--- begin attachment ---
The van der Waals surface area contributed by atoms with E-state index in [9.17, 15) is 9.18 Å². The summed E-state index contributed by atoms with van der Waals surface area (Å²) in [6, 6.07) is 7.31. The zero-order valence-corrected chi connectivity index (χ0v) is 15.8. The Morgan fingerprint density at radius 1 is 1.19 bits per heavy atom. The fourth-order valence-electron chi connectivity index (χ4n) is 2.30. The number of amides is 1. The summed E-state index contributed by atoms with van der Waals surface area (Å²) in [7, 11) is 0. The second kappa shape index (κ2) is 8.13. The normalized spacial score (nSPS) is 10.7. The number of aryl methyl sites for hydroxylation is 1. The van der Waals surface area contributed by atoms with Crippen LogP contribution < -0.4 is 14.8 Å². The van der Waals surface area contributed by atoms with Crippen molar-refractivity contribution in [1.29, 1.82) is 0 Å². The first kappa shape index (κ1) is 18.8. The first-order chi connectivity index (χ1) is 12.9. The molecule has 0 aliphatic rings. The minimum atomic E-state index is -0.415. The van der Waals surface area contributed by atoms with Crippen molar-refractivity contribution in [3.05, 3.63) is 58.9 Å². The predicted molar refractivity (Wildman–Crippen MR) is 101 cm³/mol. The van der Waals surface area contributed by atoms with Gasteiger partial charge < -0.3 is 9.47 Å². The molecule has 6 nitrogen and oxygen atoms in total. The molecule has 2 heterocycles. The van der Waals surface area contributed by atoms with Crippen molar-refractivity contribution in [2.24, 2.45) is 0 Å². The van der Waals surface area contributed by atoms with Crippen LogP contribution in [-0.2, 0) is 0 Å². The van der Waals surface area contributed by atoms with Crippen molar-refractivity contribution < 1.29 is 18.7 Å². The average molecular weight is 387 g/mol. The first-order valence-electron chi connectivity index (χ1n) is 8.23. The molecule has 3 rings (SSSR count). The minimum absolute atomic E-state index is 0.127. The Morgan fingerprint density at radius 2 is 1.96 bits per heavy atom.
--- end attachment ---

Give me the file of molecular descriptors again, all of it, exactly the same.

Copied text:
The van der Waals surface area contributed by atoms with E-state index in [9.17, 15) is 9.18 Å². The summed E-state index contributed by atoms with van der Waals surface area (Å²) in [6, 6.07) is 7.31. The zero-order valence-corrected chi connectivity index (χ0v) is 15.8. The Morgan fingerprint density at radius 1 is 1.19 bits per heavy atom. The fourth-order valence-electron chi connectivity index (χ4n) is 2.30. The number of amides is 1. The summed E-state index contributed by atoms with van der Waals surface area (Å²) in [7, 11) is 0. The second kappa shape index (κ2) is 8.13. The normalized spacial score (nSPS) is 10.7. The number of aryl methyl sites for hydroxylation is 1. The van der Waals surface area contributed by atoms with Crippen LogP contribution < -0.4 is 14.8 Å². The van der Waals surface area contributed by atoms with Crippen molar-refractivity contribution in [1.29, 1.82) is 0 Å². The first kappa shape index (κ1) is 18.8. The first-order chi connectivity index (χ1) is 12.9. The molecule has 0 aliphatic rings. The minimum atomic E-state index is -0.415. The van der Waals surface area contributed by atoms with Crippen molar-refractivity contribution in [3.05, 3.63) is 58.9 Å². The predicted molar refractivity (Wildman–Crippen MR) is 101 cm³/mol. The van der Waals surface area contributed by atoms with Gasteiger partial charge < -0.3 is 9.47 Å². The molecule has 6 nitrogen and oxygen atoms in total. The molecule has 2 heterocycles. The van der Waals surface area contributed by atoms with Crippen molar-refractivity contribution in [2.24, 2.45) is 0 Å². The van der Waals surface area contributed by atoms with Crippen LogP contribution in [-0.2, 0) is 0 Å². The van der Waals surface area contributed by atoms with Crippen molar-refractivity contribution < 1.29 is 18.7 Å². The average molecular weight is 387 g/mol. The first-order valence-electron chi connectivity index (χ1n) is 8.23. The molecule has 3 rings (SSSR count). The minimum absolute atomic E-state index is 0.127. The Morgan fingerprint density at radius 2 is 1.96 bits per heavy atom.